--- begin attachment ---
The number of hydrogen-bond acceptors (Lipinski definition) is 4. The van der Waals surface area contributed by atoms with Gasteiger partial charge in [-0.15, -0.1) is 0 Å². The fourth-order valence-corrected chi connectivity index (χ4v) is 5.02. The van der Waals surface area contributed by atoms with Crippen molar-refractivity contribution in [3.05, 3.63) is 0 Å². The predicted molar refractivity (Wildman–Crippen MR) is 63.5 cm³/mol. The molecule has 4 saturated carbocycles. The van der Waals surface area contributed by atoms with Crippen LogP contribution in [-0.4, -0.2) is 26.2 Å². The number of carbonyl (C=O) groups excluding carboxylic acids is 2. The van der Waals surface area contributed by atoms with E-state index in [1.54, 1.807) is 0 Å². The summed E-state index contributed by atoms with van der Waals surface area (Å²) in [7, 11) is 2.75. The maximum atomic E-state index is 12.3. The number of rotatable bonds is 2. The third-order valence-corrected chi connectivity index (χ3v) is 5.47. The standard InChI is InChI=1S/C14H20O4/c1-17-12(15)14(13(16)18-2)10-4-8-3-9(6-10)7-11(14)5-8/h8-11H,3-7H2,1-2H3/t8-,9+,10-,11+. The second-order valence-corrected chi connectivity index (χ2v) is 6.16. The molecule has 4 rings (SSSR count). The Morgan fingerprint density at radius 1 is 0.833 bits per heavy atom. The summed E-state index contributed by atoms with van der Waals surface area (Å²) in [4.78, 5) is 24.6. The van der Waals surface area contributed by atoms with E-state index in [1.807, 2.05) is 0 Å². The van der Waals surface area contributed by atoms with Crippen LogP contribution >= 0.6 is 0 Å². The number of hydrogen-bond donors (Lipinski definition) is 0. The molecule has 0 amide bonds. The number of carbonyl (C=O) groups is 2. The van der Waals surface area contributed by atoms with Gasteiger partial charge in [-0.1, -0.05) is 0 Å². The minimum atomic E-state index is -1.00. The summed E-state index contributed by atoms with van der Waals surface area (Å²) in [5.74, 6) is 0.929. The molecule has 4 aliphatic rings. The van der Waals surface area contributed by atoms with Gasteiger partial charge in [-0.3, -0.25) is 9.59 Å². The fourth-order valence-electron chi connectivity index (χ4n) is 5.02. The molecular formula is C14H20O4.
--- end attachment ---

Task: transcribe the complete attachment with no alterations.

The number of hydrogen-bond acceptors (Lipinski definition) is 4. The van der Waals surface area contributed by atoms with Gasteiger partial charge in [-0.15, -0.1) is 0 Å². The fourth-order valence-corrected chi connectivity index (χ4v) is 5.02. The van der Waals surface area contributed by atoms with Crippen molar-refractivity contribution in [3.05, 3.63) is 0 Å². The predicted molar refractivity (Wildman–Crippen MR) is 63.5 cm³/mol. The molecule has 4 saturated carbocycles. The van der Waals surface area contributed by atoms with Crippen LogP contribution in [-0.4, -0.2) is 26.2 Å². The number of carbonyl (C=O) groups excluding carboxylic acids is 2. The van der Waals surface area contributed by atoms with E-state index in [1.54, 1.807) is 0 Å². The summed E-state index contributed by atoms with van der Waals surface area (Å²) in [7, 11) is 2.75. The maximum atomic E-state index is 12.3. The number of rotatable bonds is 2. The third-order valence-corrected chi connectivity index (χ3v) is 5.47. The standard InChI is InChI=1S/C14H20O4/c1-17-12(15)14(13(16)18-2)10-4-8-3-9(6-10)7-11(14)5-8/h8-11H,3-7H2,1-2H3/t8-,9+,10-,11+. The second-order valence-corrected chi connectivity index (χ2v) is 6.16. The molecule has 4 rings (SSSR count). The Morgan fingerprint density at radius 1 is 0.833 bits per heavy atom. The summed E-state index contributed by atoms with van der Waals surface area (Å²) in [4.78, 5) is 24.6. The van der Waals surface area contributed by atoms with E-state index in [1.807, 2.05) is 0 Å². The van der Waals surface area contributed by atoms with Crippen LogP contribution >= 0.6 is 0 Å². The number of hydrogen-bond donors (Lipinski definition) is 0. The molecule has 0 amide bonds. The number of carbonyl (C=O) groups is 2. The van der Waals surface area contributed by atoms with Gasteiger partial charge in [-0.1, -0.05) is 0 Å². The minimum atomic E-state index is -1.00. The summed E-state index contributed by atoms with van der Waals surface area (Å²) in [5.74, 6) is 0.929. The molecule has 4 aliphatic rings. The van der Waals surface area contributed by atoms with Gasteiger partial charge in [-0.3, -0.25) is 9.59 Å². The fourth-order valence-electron chi connectivity index (χ4n) is 5.02. The molecular formula is C14H20O4.